Scientific internship: mathematical modelling of pulse synchronization in C. elegans cells
All organisms must deal with various types of environmental stress, such as starvation, pathogens, and thermal shock. In the nematode C. elegans, many different types of stress response are mediated through a single pathway, the insulin/IGF-1 signalling (IIS) pathway, which has the transcription factor DAF-16/FoxO as its main output. Upon detecting stress, DAF-16/FoxO in the animal’s cells is translocated to the nucleus, where it activates the proper stress response genes. This pathway is largely conserved across many higher organisms, including humans.
In our lab, we have developed a time-lapse setup that allows us to study the protein dynamics of living C. elegans in real time, for up to several days. Experiments have shown that under constant stress conditions, DAF-16/FoxO moves in and out of the nucleus in stochastic pulses. Strikingly, these pulses are synchronized throughout all the cells of an animal’s entire body.
The aim of this internship is to help develop a mathematical model to describe the dynamics of DAF-16/FoxO pulse synchronization. During this period you will perform computational simulations and mathematical analyses to better understand the model. Through these methods we try to better understand the possible mechanisms behind the cell-to-cell synchronization of DAF-16/FoxO pulses.
About the group
The ‘Quantitative Developmental Biology’ research group uses a quantitative, physics-inspired approach to study problems in developmental biology, focusing on the small roundworm C. elegans. The aim of the research is to elucidate how living organisms, during their development, reliably build their bodies or respond to their environment despite the considerable underlying variability on the molecular level.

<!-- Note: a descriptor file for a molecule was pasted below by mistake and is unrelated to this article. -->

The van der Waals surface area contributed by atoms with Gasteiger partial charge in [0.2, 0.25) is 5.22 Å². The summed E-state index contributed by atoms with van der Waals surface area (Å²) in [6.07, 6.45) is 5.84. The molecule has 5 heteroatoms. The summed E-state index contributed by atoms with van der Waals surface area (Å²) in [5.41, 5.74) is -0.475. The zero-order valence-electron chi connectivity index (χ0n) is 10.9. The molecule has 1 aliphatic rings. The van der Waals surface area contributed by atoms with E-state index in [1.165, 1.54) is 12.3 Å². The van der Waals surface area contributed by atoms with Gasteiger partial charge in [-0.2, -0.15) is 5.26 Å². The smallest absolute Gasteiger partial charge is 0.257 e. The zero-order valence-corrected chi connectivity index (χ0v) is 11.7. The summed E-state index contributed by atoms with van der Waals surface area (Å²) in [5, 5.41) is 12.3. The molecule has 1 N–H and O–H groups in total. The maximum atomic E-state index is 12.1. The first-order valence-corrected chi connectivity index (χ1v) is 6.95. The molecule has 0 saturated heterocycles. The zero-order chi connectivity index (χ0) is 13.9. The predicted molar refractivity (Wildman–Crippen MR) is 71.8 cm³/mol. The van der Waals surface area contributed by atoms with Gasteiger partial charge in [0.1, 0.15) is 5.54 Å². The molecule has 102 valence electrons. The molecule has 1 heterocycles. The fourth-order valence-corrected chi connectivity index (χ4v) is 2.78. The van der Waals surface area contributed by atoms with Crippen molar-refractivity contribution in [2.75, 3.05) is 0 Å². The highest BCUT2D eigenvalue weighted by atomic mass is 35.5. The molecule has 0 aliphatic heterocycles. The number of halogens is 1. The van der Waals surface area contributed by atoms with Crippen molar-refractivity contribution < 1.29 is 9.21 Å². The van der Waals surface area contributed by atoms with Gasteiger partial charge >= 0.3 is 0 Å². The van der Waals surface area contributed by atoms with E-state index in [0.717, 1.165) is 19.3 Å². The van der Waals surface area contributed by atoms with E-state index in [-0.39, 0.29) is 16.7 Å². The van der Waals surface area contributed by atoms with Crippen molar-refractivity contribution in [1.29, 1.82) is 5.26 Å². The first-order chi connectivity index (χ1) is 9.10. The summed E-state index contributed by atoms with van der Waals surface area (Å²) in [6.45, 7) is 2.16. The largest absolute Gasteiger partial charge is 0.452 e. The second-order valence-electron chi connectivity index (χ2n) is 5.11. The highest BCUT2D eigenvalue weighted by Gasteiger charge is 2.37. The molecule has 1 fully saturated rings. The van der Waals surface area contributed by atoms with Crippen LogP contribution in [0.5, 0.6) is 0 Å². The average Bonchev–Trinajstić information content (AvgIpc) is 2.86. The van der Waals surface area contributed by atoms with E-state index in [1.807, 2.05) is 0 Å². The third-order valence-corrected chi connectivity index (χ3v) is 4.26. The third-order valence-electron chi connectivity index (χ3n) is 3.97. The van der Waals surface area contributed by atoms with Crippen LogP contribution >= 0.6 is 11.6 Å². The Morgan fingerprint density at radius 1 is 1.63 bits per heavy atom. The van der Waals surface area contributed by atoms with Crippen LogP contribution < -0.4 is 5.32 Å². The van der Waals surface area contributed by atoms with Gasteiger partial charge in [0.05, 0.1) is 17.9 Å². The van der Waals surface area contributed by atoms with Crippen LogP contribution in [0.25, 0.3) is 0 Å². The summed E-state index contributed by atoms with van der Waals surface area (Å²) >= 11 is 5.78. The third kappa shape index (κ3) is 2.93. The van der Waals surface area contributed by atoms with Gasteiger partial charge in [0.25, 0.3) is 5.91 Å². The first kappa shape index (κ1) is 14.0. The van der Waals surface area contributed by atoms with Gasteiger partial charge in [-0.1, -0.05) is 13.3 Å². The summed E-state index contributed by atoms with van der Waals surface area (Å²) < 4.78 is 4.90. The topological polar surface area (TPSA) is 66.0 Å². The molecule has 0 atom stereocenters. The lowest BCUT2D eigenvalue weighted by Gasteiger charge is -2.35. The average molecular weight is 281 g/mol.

You have a Bachelor’s degree in physics, chemistry or biology and participate in a Master study in one of these areas. You have a nationality of an EU-member state and/or you are a student at a Netherlands University. You must be available for at least 4 months.
We are looking for an enthusiastic student with sufficient background in the mathematics of differential equations, with knowledge of Python or a related language, and with a desire to understand and model biological systems.
Terms of employment
At the start of the traineeship your trainee plan will be set out, in consultation with your AMOLF supervisor.
Dr. J.S. van Zon
Group leader Quantitative Developmental Biology
Phone: +31 (0)20-754 7100
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Applications will be evaluated on a rolling basis and as soon as an excellent match is made, the position will be filled.
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